In New York Tanawah the dryad is inspecting one of Black Orchid’s groves and finds it sprouting with strange, disturbing and misshapen things. She wonders why Orchid is wanting to spread her ‘race’ upon the earth and why she hasn’t told anyone about it.

In London an author, Martin Relf, is compelled to write about a severed goddess whose children are mistakes and aberrations. He too is concerned with disturbing and misshapen things.

Eventually Black Orchid makes her way to Africa, to the same village from the opening and attempts to spread a vision through her pheromone power. She feels like she is being drained of her power however and does not complete the vision. Instead she feigns weakness and is lead to the sacred grove by the old woman.

In an alternate reality of some sort Suzy meets with the Horae (embodiments of time and nature) who tell her that the time of the nymphs are in decline and they have her think through the eyes of Asase Yaa and see the Black Orchid she once knew as “mother.”

The Black Orchid in Africa confronts Asase Yaa. Asase Yaa gives an ultimatum to Black Orchid to save herself by relinquishing her groves. Black Orchid refuses. The two fight and it seems Asase Yaa has the upper hand but Black Orchid surges with anger and tears Asase Yaa apart saying she is too old and Black Orchid is the new.

In the alternate space the Suzy Black Orchid is told that the other has spurned her chance at redemption and will succumb to the frost, the icy grip of death.


Okay, so obviously there was some information I missed by not having the last issue. The Suzy version of Black Orchid is different from the Black Orchid planting groves and tearing apart tree goddesses. Are they the same version split apart into good and evil parts like Kirk in a terrible transporter accident? Or is the other Black Orchid Flora back from the dead? Honestly I don’t know. And it’s kinda fun not knowing.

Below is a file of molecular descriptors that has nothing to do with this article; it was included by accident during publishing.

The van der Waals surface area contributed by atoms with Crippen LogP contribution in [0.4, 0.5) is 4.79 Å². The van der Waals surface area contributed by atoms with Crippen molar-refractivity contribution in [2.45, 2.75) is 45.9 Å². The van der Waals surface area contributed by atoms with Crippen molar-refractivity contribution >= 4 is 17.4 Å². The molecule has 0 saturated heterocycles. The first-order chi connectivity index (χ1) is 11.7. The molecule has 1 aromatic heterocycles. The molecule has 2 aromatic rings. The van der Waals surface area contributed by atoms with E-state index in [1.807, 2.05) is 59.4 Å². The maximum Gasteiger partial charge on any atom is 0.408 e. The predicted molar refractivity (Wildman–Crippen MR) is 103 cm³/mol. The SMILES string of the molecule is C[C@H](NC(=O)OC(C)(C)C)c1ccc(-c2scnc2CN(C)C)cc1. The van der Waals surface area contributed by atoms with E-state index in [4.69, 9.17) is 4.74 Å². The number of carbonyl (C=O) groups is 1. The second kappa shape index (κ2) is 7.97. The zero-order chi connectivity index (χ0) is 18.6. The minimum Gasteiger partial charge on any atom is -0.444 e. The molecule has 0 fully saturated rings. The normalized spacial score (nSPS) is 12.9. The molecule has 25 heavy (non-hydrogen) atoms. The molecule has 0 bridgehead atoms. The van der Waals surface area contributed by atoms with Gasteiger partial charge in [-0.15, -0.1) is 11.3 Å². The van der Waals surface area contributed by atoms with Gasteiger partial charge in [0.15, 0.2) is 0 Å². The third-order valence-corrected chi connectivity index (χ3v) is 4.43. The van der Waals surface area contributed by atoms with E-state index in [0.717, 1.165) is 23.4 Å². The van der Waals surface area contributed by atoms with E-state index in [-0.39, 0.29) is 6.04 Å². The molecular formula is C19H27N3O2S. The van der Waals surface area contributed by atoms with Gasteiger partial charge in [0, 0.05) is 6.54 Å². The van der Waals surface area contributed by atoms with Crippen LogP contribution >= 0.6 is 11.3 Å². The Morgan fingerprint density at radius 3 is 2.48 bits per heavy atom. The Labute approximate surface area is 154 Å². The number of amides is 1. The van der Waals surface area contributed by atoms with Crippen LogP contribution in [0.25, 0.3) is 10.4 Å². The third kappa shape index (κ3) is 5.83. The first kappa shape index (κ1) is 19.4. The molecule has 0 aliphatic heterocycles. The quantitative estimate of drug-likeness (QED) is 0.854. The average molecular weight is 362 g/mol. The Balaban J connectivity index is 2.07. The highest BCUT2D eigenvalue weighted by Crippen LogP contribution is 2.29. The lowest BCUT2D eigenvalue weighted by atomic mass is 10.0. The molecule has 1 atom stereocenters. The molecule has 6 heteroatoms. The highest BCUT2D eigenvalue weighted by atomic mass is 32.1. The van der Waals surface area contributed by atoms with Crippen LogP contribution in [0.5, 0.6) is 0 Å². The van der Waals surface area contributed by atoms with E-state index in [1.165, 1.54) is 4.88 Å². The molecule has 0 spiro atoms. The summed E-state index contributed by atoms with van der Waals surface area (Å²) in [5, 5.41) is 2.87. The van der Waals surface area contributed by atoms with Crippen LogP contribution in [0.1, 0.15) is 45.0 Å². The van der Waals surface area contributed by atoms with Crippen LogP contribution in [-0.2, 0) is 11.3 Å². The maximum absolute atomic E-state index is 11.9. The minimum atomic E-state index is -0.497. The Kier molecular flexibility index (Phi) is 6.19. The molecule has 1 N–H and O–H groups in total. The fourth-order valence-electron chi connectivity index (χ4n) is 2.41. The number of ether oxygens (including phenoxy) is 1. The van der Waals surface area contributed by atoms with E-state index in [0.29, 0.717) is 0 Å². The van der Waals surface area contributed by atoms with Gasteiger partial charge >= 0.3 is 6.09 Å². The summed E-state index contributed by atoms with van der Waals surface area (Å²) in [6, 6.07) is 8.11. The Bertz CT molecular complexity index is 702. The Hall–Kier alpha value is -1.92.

There is just enough here to keep me interested and guessing. Yes, it is a bit frustrating having to guess at certain things but not enough to spoil my enjoyment of the issue. The world of Black Orchid is rich and there is plenty going on to keep things moving. There are plot seeds being planted (excuse the metaphor) and hopefully it will pan out in future issues.

I will admit that I was rather hoping that this series would be more standard superhero fare with a bit of Vertigo maturity; alas we are in full spirit world and goddess mode. I’m not saying this is a bad thing mind you I just had my expectations pointed in a different direction. I may have had my fill of dark, gritty reinterpretations from the Animal Man run, although this is by far better written and executed than that.

As a standalone issue it was well written and well-drawn. There were some plot elements that were missing and obviously if you had been reading this from the beginning of the run it would have made more sense but not anything that would keep you out of the story completely.

I continue to enjoy this comic.

Next time on an all new episode of Long Lost Longbox: Black Orchid #18, We continue the Twisted Season arc (in order this time!) and look at the artists on this particular run.